Our Vision & History
Our vision is what we dare to imagine our future could be like if we passionately and seriously pursue our mission of following Jesus together as his disciples. The words here are meant to paint a picture of what we imagine this to look like, and we invite you to join us as we live out our vision in everyday life:
Imagine a community that dares to dream of heaven on earth; a community where everyone is accepted and respected and their journey cherished, regardless of their background, beliefs or place in society; where everyone looks out for the concerns of others and no one is alone. Imagine a community of peace and safety where it’s possible to shelter from the frenzied pace of life, in order to slow down and explore the mystery and meaning of our existence; where we can take time to address the roots of our anxieties and pain; a place of hope where we can find help and healing and the power to change, no matter how desperate our situation. Imagine a community of people devoted to following Jesus together, learning to live like him and helping one another grow in their relationship with God; where we are gradually transformed to become better people: better friends, better family members, better workers, better neighbors; becoming people who enjoy life to the full and who can also deal with adversity well, learning to grow through failure and suffering. Imagine that community scattered throughout the region around Washington, Baltimore and beyond working as agents of love, peace and hope wherever they are; serving our neighbors, caring for the poor, helping the oppressed. Imagine a community of people who live simply and ethically, who share their land and resources with their neighbors; a community that treasures the Earth and reaches out beyond global, cultural and political barriers to offer friendship and practical support.
Imagine a community of people who make the world a better place.
There are three core ways in which we do this -- each at our own pace, and each in our own unique way.
1. Growth: Personal transformation happens both by working on it together and privately on our own.
2. Community: We intentionally build friendships with each other, offering support through difficult times and enjoying life together. We don’t want anyone to feel alone on this journey because we all need acceptance, care and help along the way.
3. Servanthood: We put a lot of effort into serving the world around us in simple and practical ways. We do this whenever and wherever we can, sometimes working together and sometimes on our own.
One Sunday morning in April, 1982, Brian McLaren, along with 10 friends, mostly in their twenties, gathered in a living room in a little house not far from the University of Maryland. The group consisted of men and women from nearly eleven Christian backgrounds—Catholic, Protestant, non-charismatic, charismatic, denominational, nondenominational. They shared a common desire—to become an exciting, effective church that would welcome and embrace spiritual seekers of all kinds—Christians from many traditions and also those who had no-prior experience or knowledge of Christianity.
Several weeks earlier, McLaren, a college English instructor, had called an old friend, Bill Duncan, to see if Bill had an interest in helping launch this new venture, and they, along with their spouses, Grace and Shobha, decided to call the new church "Community Church." Soon there were twenty people, then thirty. Some families from those early days are still actively involved in the church today. Eventually Brian was asked to lead the church as its full-time pastor.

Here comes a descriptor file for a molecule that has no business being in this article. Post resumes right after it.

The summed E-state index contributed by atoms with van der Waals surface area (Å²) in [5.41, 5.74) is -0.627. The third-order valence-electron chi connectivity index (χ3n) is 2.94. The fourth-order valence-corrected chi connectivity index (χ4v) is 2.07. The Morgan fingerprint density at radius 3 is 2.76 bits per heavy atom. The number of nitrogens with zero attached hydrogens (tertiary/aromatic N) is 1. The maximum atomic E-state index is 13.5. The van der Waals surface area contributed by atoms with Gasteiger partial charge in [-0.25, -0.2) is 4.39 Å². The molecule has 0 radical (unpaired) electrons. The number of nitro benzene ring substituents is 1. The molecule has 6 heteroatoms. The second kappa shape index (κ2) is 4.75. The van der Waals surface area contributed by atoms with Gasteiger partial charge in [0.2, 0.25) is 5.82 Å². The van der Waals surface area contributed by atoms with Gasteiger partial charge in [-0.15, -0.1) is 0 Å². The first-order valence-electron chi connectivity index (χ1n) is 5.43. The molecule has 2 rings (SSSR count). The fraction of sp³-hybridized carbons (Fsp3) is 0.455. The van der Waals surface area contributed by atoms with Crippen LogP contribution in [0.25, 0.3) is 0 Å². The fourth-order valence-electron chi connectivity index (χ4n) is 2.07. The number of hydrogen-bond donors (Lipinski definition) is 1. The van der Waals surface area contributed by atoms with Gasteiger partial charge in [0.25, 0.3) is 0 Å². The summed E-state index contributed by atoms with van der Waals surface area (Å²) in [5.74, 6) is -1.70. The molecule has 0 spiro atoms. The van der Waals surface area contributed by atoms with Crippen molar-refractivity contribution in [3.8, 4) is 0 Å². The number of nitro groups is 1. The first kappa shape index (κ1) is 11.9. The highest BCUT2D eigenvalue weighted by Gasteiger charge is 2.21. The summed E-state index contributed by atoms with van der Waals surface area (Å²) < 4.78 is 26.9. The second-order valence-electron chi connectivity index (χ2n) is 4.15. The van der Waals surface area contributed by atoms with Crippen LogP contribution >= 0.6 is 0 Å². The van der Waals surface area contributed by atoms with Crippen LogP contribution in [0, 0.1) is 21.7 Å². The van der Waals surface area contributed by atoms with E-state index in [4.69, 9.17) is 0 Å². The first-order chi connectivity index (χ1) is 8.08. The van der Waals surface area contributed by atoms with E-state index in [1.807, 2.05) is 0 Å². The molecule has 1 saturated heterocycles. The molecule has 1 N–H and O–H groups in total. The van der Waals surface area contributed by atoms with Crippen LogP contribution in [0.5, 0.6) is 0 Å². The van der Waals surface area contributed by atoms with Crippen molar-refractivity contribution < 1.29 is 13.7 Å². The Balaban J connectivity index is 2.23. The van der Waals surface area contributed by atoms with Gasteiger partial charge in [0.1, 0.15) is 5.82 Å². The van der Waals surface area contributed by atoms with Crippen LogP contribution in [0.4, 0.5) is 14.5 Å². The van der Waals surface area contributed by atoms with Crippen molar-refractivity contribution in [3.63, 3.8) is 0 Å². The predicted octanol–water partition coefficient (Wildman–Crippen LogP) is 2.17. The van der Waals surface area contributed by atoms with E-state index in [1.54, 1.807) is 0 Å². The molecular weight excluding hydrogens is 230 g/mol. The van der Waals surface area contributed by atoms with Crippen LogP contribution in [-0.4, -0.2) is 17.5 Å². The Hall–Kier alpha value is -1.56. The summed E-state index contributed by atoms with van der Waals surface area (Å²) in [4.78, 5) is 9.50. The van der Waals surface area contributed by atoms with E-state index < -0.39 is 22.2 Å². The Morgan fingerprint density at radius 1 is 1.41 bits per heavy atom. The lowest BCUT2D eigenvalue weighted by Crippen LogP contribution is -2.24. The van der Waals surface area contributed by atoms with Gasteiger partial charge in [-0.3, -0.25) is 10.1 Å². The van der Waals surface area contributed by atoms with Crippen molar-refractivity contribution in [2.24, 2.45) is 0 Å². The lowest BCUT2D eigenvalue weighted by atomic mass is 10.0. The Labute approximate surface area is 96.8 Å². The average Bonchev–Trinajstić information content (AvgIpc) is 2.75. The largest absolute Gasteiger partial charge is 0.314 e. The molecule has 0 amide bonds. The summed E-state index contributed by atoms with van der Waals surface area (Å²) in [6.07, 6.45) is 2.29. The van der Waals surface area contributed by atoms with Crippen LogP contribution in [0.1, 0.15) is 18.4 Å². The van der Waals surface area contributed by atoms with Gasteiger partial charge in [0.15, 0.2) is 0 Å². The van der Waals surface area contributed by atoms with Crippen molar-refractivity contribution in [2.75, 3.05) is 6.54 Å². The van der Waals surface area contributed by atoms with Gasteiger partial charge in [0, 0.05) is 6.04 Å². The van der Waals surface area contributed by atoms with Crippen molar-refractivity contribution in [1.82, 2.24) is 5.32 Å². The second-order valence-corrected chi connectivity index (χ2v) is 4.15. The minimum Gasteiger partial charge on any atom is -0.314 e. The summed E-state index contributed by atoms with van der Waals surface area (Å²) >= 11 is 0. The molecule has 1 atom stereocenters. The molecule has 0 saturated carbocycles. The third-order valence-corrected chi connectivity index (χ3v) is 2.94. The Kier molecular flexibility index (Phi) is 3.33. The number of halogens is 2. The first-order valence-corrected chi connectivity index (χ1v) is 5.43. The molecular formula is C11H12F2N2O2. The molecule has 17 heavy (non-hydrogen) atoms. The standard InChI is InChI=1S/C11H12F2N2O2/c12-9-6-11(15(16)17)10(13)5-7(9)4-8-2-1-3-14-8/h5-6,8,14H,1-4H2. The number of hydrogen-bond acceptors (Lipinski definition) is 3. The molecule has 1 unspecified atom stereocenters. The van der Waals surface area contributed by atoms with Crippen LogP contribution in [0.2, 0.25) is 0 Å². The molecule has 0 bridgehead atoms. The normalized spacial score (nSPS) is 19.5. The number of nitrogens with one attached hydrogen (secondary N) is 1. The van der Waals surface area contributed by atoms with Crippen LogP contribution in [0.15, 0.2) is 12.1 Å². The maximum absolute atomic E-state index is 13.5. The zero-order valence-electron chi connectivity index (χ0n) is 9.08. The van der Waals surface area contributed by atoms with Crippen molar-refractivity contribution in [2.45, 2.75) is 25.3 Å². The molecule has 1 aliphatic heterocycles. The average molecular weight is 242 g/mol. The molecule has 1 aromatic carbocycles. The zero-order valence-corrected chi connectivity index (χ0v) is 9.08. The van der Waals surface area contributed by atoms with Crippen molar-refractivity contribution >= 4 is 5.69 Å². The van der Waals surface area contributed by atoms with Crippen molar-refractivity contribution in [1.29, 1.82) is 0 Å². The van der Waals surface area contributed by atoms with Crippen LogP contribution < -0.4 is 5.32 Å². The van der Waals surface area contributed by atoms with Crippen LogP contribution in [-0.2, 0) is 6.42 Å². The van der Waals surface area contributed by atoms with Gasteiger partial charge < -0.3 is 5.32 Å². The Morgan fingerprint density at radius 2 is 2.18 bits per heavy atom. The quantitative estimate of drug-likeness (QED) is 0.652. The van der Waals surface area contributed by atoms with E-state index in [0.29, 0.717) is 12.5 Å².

The church grew over the next 15 years, moving from place to place to accommodate its increasing size, until in 1996, after an outpouring of sacrificial giving, Cedar Ridge became owners of a beautiful 63-acre historic property in Burtonsville, Maryland.
At about the same time, Brian McLaren began writing books, and soon became an increasingly significant participant in networks of emerging leaders and churches around the world. Seeking to utilize his unique gifts as an influential thinker, writer and speaker, McLaren left pastoral ministry to respond to his call to the public arena full-time. After a prayerful and extensive search for a new Senior Pastor, the Cedar Ridge community appointed Matthew Dyer as Senior Pastor, to whom McLaren passed the baton of leadership in January 2006. Matthew had been a pastor in the Vineyard denomination of churches since 1995 in both the US and UK (his native country).
At the time of this transition of pastoral leadership, Cedar Ridge had grown to include several hundred people and was supporting many activities, ministries and programs that were difficult to sustain in terms of resources and staff, and there was an increasing recognition that a central, unifying focus was needed. Seeking greater clarity and purpose for the future, yet desiring at the same time to maintain its underlying values and beliefs, the people of Cedar Ridge engaged together in an intense year of "re-envisioning the church." This time was both difficult and rewarding. It meant profound change as old systems and programs were released to make way for something new, and also provided opportunity for personal transformation as participants engaged in discernment, fasting, sacrifice and prayer.
Through this extensive process that included church-wide discussion and collaboration, a clear, comprehensive vision was formed and in September 2007 our church community embarked on its quest to serve God, one another and the world in a unique and focused way. Interestingly the vision process led us back to our roots and the earliest dreams for our community: to become a people simply devoted to following Jesus and loving people in his name.